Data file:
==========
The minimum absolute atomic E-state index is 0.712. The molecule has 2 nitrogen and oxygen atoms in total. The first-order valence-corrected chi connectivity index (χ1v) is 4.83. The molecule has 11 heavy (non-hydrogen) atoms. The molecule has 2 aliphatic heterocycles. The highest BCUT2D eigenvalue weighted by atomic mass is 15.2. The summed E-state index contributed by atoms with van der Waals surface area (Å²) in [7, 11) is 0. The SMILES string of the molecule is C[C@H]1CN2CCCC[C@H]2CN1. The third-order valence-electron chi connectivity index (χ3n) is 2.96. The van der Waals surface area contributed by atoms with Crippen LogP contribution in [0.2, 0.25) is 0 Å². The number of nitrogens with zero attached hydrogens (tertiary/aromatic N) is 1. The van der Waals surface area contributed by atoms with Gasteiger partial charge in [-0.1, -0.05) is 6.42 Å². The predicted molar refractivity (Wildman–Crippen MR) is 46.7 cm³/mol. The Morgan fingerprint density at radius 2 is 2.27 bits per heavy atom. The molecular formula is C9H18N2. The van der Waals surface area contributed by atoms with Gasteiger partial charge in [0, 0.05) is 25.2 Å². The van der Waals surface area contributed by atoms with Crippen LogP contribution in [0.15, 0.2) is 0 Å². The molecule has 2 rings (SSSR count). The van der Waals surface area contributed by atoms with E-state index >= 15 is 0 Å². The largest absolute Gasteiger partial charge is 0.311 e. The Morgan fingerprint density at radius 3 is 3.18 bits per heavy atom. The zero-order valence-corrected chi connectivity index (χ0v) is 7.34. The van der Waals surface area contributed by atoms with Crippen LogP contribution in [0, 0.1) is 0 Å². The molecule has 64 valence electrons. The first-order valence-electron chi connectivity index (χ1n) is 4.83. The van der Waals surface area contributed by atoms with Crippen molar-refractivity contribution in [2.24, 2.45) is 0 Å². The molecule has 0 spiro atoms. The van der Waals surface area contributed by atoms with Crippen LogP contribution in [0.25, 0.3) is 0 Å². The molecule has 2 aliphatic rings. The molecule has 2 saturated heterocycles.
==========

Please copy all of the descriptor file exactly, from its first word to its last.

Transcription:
The minimum absolute atomic E-state index is 0.712. The molecule has 2 nitrogen and oxygen atoms in total. The first-order valence-corrected chi connectivity index (χ1v) is 4.83. The molecule has 11 heavy (non-hydrogen) atoms. The molecule has 2 aliphatic heterocycles. The highest BCUT2D eigenvalue weighted by atomic mass is 15.2. The summed E-state index contributed by atoms with van der Waals surface area (Å²) in [7, 11) is 0. The SMILES string of the molecule is C[C@H]1CN2CCCC[C@H]2CN1. The third-order valence-electron chi connectivity index (χ3n) is 2.96. The van der Waals surface area contributed by atoms with Crippen LogP contribution in [0.2, 0.25) is 0 Å². The number of nitrogens with zero attached hydrogens (tertiary/aromatic N) is 1. The van der Waals surface area contributed by atoms with Gasteiger partial charge in [-0.1, -0.05) is 6.42 Å². The predicted molar refractivity (Wildman–Crippen MR) is 46.7 cm³/mol. The Morgan fingerprint density at radius 2 is 2.27 bits per heavy atom. The molecular formula is C9H18N2. The van der Waals surface area contributed by atoms with Gasteiger partial charge in [0, 0.05) is 25.2 Å². The van der Waals surface area contributed by atoms with Crippen LogP contribution in [0.15, 0.2) is 0 Å². The molecule has 2 rings (SSSR count). The van der Waals surface area contributed by atoms with E-state index >= 15 is 0 Å². The largest absolute Gasteiger partial charge is 0.311 e. The Morgan fingerprint density at radius 3 is 3.18 bits per heavy atom. The zero-order valence-corrected chi connectivity index (χ0v) is 7.34. The van der Waals surface area contributed by atoms with Crippen LogP contribution in [0, 0.1) is 0 Å². The molecule has 64 valence electrons. The first-order valence-electron chi connectivity index (χ1n) is 4.83. The van der Waals surface area contributed by atoms with Crippen molar-refractivity contribution in [2.24, 2.45) is 0 Å². The molecule has 0 spiro atoms. The van der Waals surface area contributed by atoms with Crippen LogP contribution in [0.25, 0.3) is 0 Å². The molecule has 2 aliphatic rings. The molecule has 2 saturated heterocycles.